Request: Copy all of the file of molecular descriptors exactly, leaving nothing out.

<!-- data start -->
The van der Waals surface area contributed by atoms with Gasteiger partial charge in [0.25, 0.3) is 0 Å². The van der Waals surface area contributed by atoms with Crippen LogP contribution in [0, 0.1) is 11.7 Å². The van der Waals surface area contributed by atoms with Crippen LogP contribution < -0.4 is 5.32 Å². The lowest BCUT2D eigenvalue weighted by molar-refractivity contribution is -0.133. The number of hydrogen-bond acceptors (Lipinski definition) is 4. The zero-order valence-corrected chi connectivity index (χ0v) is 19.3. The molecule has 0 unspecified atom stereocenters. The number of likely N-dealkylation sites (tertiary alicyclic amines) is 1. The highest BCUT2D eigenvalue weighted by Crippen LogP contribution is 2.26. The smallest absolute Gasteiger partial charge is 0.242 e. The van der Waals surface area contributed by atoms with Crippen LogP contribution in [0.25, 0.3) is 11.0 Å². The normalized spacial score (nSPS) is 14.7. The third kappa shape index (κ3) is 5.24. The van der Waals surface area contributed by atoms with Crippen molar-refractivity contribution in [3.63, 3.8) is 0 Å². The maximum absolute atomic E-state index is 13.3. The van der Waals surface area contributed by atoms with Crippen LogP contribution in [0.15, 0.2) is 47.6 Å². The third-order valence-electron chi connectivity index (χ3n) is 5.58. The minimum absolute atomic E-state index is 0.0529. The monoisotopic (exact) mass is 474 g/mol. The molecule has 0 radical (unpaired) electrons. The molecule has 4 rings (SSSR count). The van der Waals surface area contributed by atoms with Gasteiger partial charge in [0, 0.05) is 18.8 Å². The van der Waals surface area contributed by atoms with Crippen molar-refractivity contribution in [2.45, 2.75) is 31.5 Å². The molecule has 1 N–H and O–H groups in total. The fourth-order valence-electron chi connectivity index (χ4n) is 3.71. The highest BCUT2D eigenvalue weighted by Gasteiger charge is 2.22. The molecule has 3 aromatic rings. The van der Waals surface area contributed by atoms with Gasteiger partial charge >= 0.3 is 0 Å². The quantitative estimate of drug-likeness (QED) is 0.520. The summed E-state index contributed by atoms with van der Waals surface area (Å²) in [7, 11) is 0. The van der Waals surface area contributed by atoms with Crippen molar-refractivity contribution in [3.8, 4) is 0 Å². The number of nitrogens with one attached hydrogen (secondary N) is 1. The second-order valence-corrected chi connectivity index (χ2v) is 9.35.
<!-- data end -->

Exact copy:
The van der Waals surface area contributed by atoms with Gasteiger partial charge in [0.25, 0.3) is 0 Å². The van der Waals surface area contributed by atoms with Crippen LogP contribution in [0, 0.1) is 11.7 Å². The van der Waals surface area contributed by atoms with Crippen LogP contribution < -0.4 is 5.32 Å². The lowest BCUT2D eigenvalue weighted by molar-refractivity contribution is -0.133. The number of hydrogen-bond acceptors (Lipinski definition) is 4. The zero-order valence-corrected chi connectivity index (χ0v) is 19.3. The molecule has 0 unspecified atom stereocenters. The number of likely N-dealkylation sites (tertiary alicyclic amines) is 1. The highest BCUT2D eigenvalue weighted by Crippen LogP contribution is 2.26. The smallest absolute Gasteiger partial charge is 0.242 e. The van der Waals surface area contributed by atoms with Crippen LogP contribution in [0.25, 0.3) is 11.0 Å². The normalized spacial score (nSPS) is 14.7. The third kappa shape index (κ3) is 5.24. The van der Waals surface area contributed by atoms with Crippen molar-refractivity contribution in [3.63, 3.8) is 0 Å². The maximum absolute atomic E-state index is 13.3. The van der Waals surface area contributed by atoms with Crippen LogP contribution in [0.15, 0.2) is 47.6 Å². The third-order valence-electron chi connectivity index (χ3n) is 5.58. The minimum absolute atomic E-state index is 0.0529. The monoisotopic (exact) mass is 474 g/mol. The molecule has 0 radical (unpaired) electrons. The molecule has 4 rings (SSSR count). The van der Waals surface area contributed by atoms with Gasteiger partial charge in [0, 0.05) is 18.8 Å². The van der Waals surface area contributed by atoms with Crippen molar-refractivity contribution in [2.45, 2.75) is 31.5 Å². The molecule has 1 N–H and O–H groups in total. The fourth-order valence-electron chi connectivity index (χ4n) is 3.71. The highest BCUT2D eigenvalue weighted by Gasteiger charge is 2.22. The molecule has 3 aromatic rings. The van der Waals surface area contributed by atoms with Gasteiger partial charge >= 0.3 is 0 Å². The quantitative estimate of drug-likeness (QED) is 0.520. The summed E-state index contributed by atoms with van der Waals surface area (Å²) in [7, 11) is 0. The van der Waals surface area contributed by atoms with Crippen molar-refractivity contribution in [3.8, 4) is 0 Å². The number of nitrogens with one attached hydrogen (secondary N) is 1. The second-order valence-corrected chi connectivity index (χ2v) is 9.35.